Personality characteristics of women with fibromyalgia and of women with chronic neck, shoulder, or low back complaints in terms of Minnesota Multiphasic Personality Inventory and defense mechanism technique modified
2002 (English)In: Journal of Musculoskeletal Pain, ISSN 1058-2452, E-ISSN 1540-7012, Vol. 10, no 3, 33-55 p.Article in journal (Refereed) Published
Objectives: To compare personality features of fibro-myalgia patients with those of a disease control group with regional pain.
Methods: A group of 33 women with fibromyalgia [FMS-group] was compared on the Minnesota Multiphasic Personality Inventory [MMPI] and the Defense Mechanism Technique modified [DMTm] with 31 women [C-group] without this diagnosis who had localized chronic pain in their neck, shoulder, and/or low back areas and were very similar in chronological age, intelligence, and basic personality patterns.
Results: As hypothesized the FMS-group scored higher than the C-group on the MMPI-scales of Hypochondriasis, Depression, and Hysteria. They also scored higher on Admission of symptoms, Psych-asthenia, Anxiety, Schizophrenia, Social introversion, and a number of nonclinical subscales. The differences were not found to be due to differences in pain intensity. The only statistically significant difference in DMTm between the groups was that of FMS patients more often reporting the projected self to be positive and/or to be afraid, suggesting them to be more vulnerable than the comparison group to threatening experiences. Significant relationships between the disability level and the number of tender points, group membership, pain intensity, and various of the MMPI scales were found.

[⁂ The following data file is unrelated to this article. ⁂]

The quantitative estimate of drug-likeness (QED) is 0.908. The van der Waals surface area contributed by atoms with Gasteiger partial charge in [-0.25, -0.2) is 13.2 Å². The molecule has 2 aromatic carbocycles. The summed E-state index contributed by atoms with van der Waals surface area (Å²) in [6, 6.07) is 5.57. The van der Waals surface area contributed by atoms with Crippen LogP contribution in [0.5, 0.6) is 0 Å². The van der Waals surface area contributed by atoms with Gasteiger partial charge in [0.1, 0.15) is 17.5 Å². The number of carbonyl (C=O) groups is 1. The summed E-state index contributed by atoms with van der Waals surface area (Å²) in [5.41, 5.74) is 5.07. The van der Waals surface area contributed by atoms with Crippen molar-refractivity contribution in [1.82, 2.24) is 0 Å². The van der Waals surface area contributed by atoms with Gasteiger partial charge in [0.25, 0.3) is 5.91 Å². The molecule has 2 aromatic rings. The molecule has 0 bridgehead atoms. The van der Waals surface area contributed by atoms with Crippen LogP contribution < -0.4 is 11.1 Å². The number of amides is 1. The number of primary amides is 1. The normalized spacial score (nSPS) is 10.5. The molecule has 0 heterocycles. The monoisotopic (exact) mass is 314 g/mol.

Conclusions: There were no signs on the MMPI of serious psychological disturbances in either group, and at the “deeper” psychological level, assessed in DMTm, there were no marked differences between the two groups, a proneness to somaticize psychological pain being found in both groups. Both the MMPI and the DMTm results were interpreted as suggesting that a cognitive coping strategy program be considered for rehabilitation. The fact that both different symptoms and signs had importance when regressing disability might indicate that univariate approaches is not sufficient when investigating factors of importance for disability.
Place, publisher, year, edition, pages
2002. Vol. 10, no 3, 33-55 p.
Defense Mechanism Technique modified, Disability, Fibromyalgia, Minnesota Multiphasic Personality Inventory, Pain
National CategoryMedical and Health Sciences
IdentifiersURN: urn:nbn:se:liu:diva-46803DOI: 10.1300/J094v10n03_03OAI: oai:DiVA.org:liu-46803DiVA: diva2:267699